The German federal state of North Rhine-Westphalia has strengthened its partnership with Ghana. A recently signed new agreement proposes to implement several projects in the areas of health, environment and tourism.
To that end, the state’s minister for Federal and European Affairs, Franz-Josef Lersch-Mense, led a delegation on an official visit to Ghana from May 18 to 21. German’s most populous federal state is involved in several development projects in Ghana.
One of Lersch-Mense's stops was the Agbogbloshie community in the capital, Accra. Here lies the biggest dump for electronic waste in the whole of West Africa. Most of it imported from developed countries. This so-called e-waste contains toxic chemicals which pollute the ground, water and atmosphere. It thus threatens the health of residents, especially those who live on what they earn from processing and selling parts and material from TV sets, cell phones, computers and ither electronic devices.
Lersch-Mense was able to assess firsthand the environmental destruction caused by electronic waste, some of which is imported from Germany. Alarmed by what he saw, the minister said that his government in Düsseldorf will help build a health facility in Agbogbloshie. He noticed that there were about three thousand people working at the disposal site. They run high health risks, he said, and "sometimes need extra treatment when they suffer injuries. It is very complicated to reach a hospital. So I think it's very important for the people here to have a health post on this site."
Agbogbloshie grateful to Germany
The man in charge of executing the project is Michael Funcke-Bartz, from the German agency for international cooperation - GIZ. He explains that the project is being implemented in collaboration between the University of Ghana and the Technical University of Aachen. "They decided to work closer together in the field of occupational health and environmental medicine," Funcke-Bartz said. Both institutions will be involved in setting up a health post togther with the community.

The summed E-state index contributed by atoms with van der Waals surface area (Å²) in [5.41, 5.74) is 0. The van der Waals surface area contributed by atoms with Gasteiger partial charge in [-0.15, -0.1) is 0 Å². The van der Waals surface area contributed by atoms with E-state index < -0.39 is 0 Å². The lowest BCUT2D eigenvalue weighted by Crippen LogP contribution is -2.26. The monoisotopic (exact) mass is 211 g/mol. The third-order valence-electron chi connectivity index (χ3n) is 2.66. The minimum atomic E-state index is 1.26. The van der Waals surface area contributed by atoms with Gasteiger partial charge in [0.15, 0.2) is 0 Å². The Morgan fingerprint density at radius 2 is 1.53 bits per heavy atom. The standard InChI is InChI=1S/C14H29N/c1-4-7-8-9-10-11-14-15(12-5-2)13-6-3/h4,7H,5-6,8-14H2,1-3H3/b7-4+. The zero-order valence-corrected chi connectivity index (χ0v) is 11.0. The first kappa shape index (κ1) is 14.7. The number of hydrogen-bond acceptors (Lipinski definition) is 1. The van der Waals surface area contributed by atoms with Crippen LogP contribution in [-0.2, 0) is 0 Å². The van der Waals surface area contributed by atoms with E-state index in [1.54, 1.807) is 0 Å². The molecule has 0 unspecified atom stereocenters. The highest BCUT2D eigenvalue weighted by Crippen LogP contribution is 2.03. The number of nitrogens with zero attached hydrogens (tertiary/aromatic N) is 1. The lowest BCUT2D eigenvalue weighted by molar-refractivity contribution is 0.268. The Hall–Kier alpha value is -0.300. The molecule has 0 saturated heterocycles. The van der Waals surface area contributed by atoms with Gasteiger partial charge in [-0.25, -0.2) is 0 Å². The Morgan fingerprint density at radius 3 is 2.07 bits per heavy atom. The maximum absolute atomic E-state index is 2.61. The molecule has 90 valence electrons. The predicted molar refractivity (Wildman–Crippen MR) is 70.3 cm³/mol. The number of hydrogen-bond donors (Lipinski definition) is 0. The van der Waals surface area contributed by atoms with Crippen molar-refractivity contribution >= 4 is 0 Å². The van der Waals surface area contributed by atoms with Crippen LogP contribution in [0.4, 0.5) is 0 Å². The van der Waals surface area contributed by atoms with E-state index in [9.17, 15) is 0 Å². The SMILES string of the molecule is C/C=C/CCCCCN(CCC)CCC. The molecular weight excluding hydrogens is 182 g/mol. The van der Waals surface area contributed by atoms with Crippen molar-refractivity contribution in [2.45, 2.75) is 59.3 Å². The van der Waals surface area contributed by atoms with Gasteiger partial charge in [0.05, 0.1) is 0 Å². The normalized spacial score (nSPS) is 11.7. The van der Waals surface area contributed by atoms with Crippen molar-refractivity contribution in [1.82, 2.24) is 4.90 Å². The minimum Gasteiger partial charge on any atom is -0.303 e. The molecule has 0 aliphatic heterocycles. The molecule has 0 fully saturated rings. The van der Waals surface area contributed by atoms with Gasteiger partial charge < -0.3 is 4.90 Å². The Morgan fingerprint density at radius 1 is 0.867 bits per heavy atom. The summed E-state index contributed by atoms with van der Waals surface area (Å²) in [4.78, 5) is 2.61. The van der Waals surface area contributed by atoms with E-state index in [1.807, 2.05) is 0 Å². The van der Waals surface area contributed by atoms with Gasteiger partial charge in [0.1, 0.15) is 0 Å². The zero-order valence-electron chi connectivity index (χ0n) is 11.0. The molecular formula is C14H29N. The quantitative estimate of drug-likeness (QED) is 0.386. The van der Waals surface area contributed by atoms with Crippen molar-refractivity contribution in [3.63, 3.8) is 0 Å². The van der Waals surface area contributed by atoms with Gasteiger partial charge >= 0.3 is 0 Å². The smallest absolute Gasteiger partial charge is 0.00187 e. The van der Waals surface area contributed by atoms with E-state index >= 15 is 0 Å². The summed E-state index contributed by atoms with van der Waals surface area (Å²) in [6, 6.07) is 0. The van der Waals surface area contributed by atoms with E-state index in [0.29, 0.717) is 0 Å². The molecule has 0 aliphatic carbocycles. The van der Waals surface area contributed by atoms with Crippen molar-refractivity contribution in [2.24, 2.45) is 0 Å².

Many of the residents of Agbogbloshie are scrap dealers. The general secretary of the scrap dealers' association, Mohammed Ali, told DW that he is grateful for this project: "This initiative to bring this health post to our community is going to be of immense help to us, not only to the scrap people, but to everyone."
Earlier, the minister signed a reviewed partnership agreement between the federal state of North-Rhine Westphalia and Ghana. The initial agreement was signed in 2007 to undertake developmental projects in several regions of the West African country. Ghana is Germany's fifth largest trading partner on the continent. Lersch-Mense travelled to some of these regions to assess the various projects underway.
Hope for improved livelihood
He expressed the hope that the people's livelihood will be improved once the projects are implemented: "In coming years I hope that we will have more projects on the level of governments and administrations, concerning questions of good governance and administrative techniques."
Among the delegation accompanying the minister was Ghana's Ambassador to Germany Akua Sena Dansua. She is excited about the partnership and promises that Accra will make sure that good governance will prevail in the implementation of the various projects.
There are an estimated 6,000 Ghanaians or people with roots from Ghana living in North Rhine-Westphalia. In 2015, the federal state exported merchandise to the tune of 28 million euros ($31 million) to Ghana and imported products from there worth 11 million euros. Numerous bilateral partnerships have been established between schools, universities and cities like Bonn and Cape Coast.